Time to Treat Violence Against Women as Serious Problem
Statement of NOW President Terry O'Neill
May 18, 2011
The National Organization for Women calls on Dominique Strauss-Kahn to resign or be removed immediately from his position as managing director of the International Monetary Fund. The women who work for the IMF, which previously investigated Strauss-Kahn's behavior and gave him a pass, clearly deserve better.
Additionally, NOW will closely monitor how law enforcement, the courts and the media handle the Strauss-Kahn case. Blaming and shaming the woman who was allegedly attacked and employing gender, racial, ethnic, economic or other stereotypes to discredit her are absolutely unacceptable.
However, this issue is much larger than one high-profile case, and we would be remiss if we did not talk honestly and openly about it. Our society has a history of downplaying the seriousness of violence against women and re-victimizing the brave women who come forward to seek justice. Men's sexual exploits are often celebrated as proof of their machismo, while women are labeled as sluts.
Women who report being raped are often made to feel as if they did something to bring this upon themselves. They dressed too provocatively, drank too much, stayed out too late, ventured into dangerous territory. Or maybe it wasn't rape at all, as a common narrative suggests -- maybe they were after money or revenge.
Many women fear indifference or abusive treatment at the hands of law enforcement and the criminal justice system -- particularly women of color and LGBT people, who have good reason to distrust the police and the courts. Meanwhile, programs to address violence against women continue to be woefully underfunded, sending the message that this crisis has yet to be prioritized in proportion to its impact on the community.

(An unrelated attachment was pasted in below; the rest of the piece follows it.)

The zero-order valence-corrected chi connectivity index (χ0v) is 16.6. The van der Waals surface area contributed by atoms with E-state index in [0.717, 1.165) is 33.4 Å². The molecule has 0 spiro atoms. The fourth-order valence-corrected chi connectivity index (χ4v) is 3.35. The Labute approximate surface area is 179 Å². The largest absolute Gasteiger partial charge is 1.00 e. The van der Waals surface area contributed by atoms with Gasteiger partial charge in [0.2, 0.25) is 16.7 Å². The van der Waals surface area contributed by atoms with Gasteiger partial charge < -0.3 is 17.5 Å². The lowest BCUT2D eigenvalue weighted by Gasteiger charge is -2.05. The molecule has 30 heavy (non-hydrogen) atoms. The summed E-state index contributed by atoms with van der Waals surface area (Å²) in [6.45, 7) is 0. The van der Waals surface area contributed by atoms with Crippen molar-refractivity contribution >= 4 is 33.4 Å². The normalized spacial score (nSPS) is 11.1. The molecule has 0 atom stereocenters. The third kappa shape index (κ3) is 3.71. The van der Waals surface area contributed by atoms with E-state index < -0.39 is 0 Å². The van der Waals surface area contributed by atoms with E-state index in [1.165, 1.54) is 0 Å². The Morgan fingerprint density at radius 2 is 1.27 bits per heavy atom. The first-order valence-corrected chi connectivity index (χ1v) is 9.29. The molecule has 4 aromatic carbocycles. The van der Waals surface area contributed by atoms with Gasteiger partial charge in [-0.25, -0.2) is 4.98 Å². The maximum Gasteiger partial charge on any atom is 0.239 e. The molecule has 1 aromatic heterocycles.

Our society is awash in violent imagery as a form of entertainment. Women's lifeless, violated bodies are exploited in countless TV shows, movies, music videos, video games -- you name it. Clearly we are well aware that women and girls are raped and kidnapped and killed every day.
We need to stop looking for that magic set of rules that will keep every woman safe if she just follows them 24-7. Instead, we need to look at the attitudes and practices that allow men to get away with repeated assaults, that keep women from reporting these crimes, that make women ashamed and afraid. And we must call rape what it is -- not a randy man carried away in the heat of the moment, but a disturbed man who seeks to control women through violence. A man, young or old, acting out his issues with power -- an inflated sense of it or a fear of too little -- on the bodies and souls of women.
For Immediate Release
Actions | Join - Donate | Chapters | Members | Issues | Privacy | RSS | Links | Home
© 1995-2012 National Organization for Women, All Rights Reserved. Permission granted for non-commercial use.